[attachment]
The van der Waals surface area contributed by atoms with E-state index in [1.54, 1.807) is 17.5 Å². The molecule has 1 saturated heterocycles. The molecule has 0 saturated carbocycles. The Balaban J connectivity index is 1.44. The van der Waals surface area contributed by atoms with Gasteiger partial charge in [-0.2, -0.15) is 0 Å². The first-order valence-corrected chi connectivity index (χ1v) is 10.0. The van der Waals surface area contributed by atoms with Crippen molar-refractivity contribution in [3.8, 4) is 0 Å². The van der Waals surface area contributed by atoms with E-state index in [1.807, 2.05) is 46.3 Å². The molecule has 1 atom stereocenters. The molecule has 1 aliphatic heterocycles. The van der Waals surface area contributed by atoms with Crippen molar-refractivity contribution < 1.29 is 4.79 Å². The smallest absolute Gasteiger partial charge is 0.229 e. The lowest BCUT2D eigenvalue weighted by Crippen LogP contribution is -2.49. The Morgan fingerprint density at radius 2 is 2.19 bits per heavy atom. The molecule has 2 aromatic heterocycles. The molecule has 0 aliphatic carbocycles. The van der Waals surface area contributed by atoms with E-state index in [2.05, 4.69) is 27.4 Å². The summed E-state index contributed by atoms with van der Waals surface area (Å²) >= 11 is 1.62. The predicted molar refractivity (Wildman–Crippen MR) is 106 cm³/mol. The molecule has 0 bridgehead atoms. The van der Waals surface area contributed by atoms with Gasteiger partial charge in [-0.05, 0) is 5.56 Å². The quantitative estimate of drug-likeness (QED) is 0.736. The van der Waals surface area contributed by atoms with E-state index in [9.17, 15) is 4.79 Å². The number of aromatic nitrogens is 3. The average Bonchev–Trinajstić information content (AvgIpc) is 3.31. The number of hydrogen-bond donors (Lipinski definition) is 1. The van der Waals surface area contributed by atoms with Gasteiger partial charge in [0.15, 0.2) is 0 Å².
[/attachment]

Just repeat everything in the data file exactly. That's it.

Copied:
The van der Waals surface area contributed by atoms with E-state index in [1.54, 1.807) is 17.5 Å². The molecule has 1 saturated heterocycles. The molecule has 0 saturated carbocycles. The Balaban J connectivity index is 1.44. The van der Waals surface area contributed by atoms with Gasteiger partial charge in [-0.2, -0.15) is 0 Å². The first-order valence-corrected chi connectivity index (χ1v) is 10.0. The van der Waals surface area contributed by atoms with Crippen molar-refractivity contribution in [3.8, 4) is 0 Å². The van der Waals surface area contributed by atoms with E-state index in [1.807, 2.05) is 46.3 Å². The molecule has 1 atom stereocenters. The molecule has 1 aliphatic heterocycles. The van der Waals surface area contributed by atoms with Crippen molar-refractivity contribution < 1.29 is 4.79 Å². The smallest absolute Gasteiger partial charge is 0.229 e. The lowest BCUT2D eigenvalue weighted by Crippen LogP contribution is -2.49. The Morgan fingerprint density at radius 2 is 2.19 bits per heavy atom. The molecule has 2 aromatic heterocycles. The molecule has 0 aliphatic carbocycles. The van der Waals surface area contributed by atoms with E-state index in [2.05, 4.69) is 27.4 Å². The summed E-state index contributed by atoms with van der Waals surface area (Å²) >= 11 is 1.62. The predicted molar refractivity (Wildman–Crippen MR) is 106 cm³/mol. The molecule has 0 bridgehead atoms. The van der Waals surface area contributed by atoms with Gasteiger partial charge in [-0.05, 0) is 5.56 Å². The quantitative estimate of drug-likeness (QED) is 0.736. The van der Waals surface area contributed by atoms with E-state index in [9.17, 15) is 4.79 Å². The number of aromatic nitrogens is 3. The average Bonchev–Trinajstić information content (AvgIpc) is 3.31. The number of hydrogen-bond donors (Lipinski definition) is 1. The van der Waals surface area contributed by atoms with Gasteiger partial charge in [0.15, 0.2) is 0 Å².